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Transcript of remarks to troops, Tarin Kot, Afghanistan
28 October 2013
TRANSCRIPT OF THE PRIME MINISTER THE HON. TONY ABBOTT MP REMARKS TO TROOPS TARIN KOT
Colonel, soldiers, civilians who are supporting our effort here in Uruzgan, Australians, Americans, friends and allies, it is a tremendous honour for me to be here along with the Leader of the Opposition and the Minister for Defence to salute you and to thank you for the extraordinary work you and your colleagues have done over close to a decade here in this country.
This is my fourth trip to Tarin Kot. I came here three times as Opposition Leader. I’m delighted to be here now as Prime Minister and it seemed to me that it would be wrong to go too far into a Prime Ministership and not pay my respects to the men and women in uniform and out of uniform who have done so much for our country, have done so much for the people of Afghanistan and so much for the wider world.
I want to make just three simple points. First point, you have done good work here in Uruzgan. As the Interior Minister and the Governor pointed out, there is education, there is health; and it’s not just education and health for some people, as far as it can be in a rugged and difficult country, it’s education and health for everyone including the women of Uruzgan province.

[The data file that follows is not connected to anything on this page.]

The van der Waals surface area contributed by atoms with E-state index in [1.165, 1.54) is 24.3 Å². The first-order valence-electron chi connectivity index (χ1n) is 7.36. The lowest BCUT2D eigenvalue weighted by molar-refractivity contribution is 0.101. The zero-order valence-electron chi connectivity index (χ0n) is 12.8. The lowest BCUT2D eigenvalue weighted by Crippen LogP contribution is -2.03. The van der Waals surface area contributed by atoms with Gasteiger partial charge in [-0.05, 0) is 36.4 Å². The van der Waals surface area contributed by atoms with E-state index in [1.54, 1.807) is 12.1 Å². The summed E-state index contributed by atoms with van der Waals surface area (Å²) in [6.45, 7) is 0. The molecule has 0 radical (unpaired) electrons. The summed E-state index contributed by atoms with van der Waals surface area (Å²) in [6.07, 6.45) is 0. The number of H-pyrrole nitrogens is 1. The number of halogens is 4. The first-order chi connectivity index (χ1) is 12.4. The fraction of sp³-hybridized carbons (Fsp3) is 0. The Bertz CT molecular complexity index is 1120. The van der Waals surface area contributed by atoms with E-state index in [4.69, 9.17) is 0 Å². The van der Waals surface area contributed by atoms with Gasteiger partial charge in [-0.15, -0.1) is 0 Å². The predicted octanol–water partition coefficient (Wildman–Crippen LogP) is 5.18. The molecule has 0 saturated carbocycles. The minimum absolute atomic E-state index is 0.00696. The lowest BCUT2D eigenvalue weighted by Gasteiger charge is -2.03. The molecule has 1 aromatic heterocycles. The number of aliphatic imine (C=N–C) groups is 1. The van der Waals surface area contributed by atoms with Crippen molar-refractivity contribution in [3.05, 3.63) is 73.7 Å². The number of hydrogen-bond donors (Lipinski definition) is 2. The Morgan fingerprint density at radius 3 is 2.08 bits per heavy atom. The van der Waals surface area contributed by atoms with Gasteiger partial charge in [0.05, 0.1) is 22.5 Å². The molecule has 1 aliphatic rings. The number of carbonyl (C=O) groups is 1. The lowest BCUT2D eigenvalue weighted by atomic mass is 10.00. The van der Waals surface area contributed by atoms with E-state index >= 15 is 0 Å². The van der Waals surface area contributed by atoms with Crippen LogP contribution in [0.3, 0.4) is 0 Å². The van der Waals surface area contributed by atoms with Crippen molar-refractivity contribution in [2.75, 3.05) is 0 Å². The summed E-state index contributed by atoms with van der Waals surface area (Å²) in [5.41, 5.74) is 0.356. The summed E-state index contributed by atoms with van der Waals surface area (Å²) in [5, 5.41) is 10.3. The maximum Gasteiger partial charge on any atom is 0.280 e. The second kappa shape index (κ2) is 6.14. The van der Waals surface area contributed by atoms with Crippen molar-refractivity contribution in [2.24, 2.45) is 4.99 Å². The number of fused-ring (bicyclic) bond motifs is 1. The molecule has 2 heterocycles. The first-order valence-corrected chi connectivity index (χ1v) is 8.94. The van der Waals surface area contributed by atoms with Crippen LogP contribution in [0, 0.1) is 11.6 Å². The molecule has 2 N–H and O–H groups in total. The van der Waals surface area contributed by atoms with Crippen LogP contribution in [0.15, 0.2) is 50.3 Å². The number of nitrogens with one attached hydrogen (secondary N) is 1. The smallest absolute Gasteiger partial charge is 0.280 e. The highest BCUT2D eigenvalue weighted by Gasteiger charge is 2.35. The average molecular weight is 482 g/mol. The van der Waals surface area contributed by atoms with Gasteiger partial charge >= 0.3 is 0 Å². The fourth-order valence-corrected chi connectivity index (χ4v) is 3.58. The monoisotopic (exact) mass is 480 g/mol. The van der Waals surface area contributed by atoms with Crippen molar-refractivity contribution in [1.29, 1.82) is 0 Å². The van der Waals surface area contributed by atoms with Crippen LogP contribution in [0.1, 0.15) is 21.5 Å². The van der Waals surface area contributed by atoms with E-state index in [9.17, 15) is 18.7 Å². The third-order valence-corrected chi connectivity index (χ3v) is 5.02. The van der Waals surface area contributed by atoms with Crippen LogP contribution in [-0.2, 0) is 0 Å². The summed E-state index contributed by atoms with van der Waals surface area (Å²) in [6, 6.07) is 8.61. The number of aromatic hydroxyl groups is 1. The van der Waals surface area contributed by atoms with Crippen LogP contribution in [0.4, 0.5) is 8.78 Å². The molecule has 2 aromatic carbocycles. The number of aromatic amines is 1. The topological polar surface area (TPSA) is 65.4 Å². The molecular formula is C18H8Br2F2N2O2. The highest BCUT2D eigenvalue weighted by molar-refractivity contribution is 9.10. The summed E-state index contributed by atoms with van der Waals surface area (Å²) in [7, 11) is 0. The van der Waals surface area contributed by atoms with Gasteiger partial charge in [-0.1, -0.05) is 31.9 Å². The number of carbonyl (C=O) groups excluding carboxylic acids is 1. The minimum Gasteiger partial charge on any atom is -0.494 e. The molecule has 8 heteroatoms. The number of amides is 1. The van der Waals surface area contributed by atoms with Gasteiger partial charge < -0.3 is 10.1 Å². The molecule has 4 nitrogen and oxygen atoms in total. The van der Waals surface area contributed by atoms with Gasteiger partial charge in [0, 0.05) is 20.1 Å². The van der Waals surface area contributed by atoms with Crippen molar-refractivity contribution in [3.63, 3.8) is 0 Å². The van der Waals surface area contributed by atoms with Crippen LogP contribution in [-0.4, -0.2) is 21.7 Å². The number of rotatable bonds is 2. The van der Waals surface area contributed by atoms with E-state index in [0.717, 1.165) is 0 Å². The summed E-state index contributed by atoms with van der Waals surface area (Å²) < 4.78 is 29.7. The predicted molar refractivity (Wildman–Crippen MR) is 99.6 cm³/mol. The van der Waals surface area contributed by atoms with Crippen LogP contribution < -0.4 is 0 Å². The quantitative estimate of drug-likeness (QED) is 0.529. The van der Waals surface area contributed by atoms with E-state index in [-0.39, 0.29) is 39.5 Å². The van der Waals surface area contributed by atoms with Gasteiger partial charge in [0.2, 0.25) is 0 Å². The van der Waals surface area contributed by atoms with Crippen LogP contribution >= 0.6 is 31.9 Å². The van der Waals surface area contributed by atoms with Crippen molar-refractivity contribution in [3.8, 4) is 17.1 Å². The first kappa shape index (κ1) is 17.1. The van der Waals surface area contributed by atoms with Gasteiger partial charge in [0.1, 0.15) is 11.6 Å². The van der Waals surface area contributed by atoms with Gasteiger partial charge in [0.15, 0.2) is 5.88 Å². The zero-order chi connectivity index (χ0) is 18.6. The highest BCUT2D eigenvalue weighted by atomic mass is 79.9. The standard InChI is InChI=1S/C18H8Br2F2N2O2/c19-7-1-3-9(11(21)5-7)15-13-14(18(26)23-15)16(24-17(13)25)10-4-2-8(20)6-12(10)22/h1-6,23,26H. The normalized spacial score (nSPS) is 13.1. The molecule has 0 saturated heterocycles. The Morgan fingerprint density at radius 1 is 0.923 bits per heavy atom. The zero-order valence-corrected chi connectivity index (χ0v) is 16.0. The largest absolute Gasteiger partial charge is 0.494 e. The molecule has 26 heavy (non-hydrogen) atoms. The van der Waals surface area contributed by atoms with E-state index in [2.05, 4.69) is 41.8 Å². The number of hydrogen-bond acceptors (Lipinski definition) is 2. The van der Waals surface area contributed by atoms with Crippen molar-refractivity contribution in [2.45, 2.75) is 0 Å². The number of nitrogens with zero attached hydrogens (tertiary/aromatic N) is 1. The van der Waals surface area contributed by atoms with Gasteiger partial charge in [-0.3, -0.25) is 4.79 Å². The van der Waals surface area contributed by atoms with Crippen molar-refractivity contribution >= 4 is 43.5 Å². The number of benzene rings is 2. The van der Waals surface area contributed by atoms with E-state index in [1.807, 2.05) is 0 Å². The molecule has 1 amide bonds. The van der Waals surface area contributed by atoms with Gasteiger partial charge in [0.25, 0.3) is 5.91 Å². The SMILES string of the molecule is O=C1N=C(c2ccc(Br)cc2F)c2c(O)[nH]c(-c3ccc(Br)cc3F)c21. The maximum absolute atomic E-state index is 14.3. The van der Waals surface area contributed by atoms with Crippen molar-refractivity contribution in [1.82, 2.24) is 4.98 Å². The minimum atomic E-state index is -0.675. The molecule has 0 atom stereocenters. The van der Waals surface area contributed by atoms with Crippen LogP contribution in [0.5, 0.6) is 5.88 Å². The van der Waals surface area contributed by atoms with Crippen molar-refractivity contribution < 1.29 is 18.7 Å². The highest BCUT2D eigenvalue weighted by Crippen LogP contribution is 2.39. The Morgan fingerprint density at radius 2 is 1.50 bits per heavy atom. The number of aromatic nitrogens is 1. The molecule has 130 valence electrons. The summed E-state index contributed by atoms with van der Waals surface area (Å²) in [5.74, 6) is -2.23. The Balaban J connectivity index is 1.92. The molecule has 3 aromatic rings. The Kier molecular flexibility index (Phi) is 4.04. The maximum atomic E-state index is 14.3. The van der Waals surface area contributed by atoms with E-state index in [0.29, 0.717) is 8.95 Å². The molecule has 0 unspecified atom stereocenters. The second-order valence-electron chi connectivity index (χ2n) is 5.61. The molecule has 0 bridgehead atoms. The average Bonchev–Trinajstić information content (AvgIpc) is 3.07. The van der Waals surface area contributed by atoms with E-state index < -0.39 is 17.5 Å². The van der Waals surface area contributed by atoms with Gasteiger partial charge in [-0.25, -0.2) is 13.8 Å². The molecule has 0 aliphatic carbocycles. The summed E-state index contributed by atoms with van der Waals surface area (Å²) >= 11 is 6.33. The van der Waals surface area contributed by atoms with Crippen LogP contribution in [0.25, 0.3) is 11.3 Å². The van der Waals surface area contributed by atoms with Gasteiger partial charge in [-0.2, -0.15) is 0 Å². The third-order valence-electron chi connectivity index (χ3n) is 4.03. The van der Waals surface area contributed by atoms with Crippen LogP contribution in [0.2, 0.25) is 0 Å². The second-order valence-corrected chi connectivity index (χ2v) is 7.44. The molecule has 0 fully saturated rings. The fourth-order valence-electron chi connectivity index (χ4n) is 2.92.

So you have done good work. You have done your work remarkably well with an extraordinary degree of professionalism and whether it’s the different elements of the army, whether it’s the police, the civilians, ASIS, all of the various Australian units that have come together to make this work, you have done it with extraordinary professionalism.
We heard the Minister for the Interior say before the representatives of America, Holland, Britain, Singapore and others, that we were the best. That was a big call! Those of you who have worked with our American and British colleagues know that they are very good. Those of you who worked with the Dutch know that they did incredibly good work and whenever I ask about the Singaporean forces training in Australia, I am told we don’t want to get them unhappy because they pack a punch. So it’s great to know that the work that we have done here is respected and admired by our peers right around the world.
Finally, I want to say that it has been worth it. This has been a very difficult commitment. People have paid a high price. We’ve lost 40 of our best. We mourn them. We remember them. We honour them. We want to
work with their families. We will never forget them. Some 260 have been wounded, many, very seriously. Then there are all of those who will carry mental and physical scars with them for the rest of their lives.
Still, to be able to help our allies, to defend our interests and uphold our values is just about the best thing that any Australian can do and as I look around at all of you in uniform and out of uniform I am tremendously honoured to be in your presence. I am in awe of your professionalism. I respect what you have done and along with every other Australian, I honour you. I honour you and I pay tribute to you and I am confident that you will never be forgotten here in this part of Uruzgan.
I would now ask the Leader of the Opposition to join me in these remarks.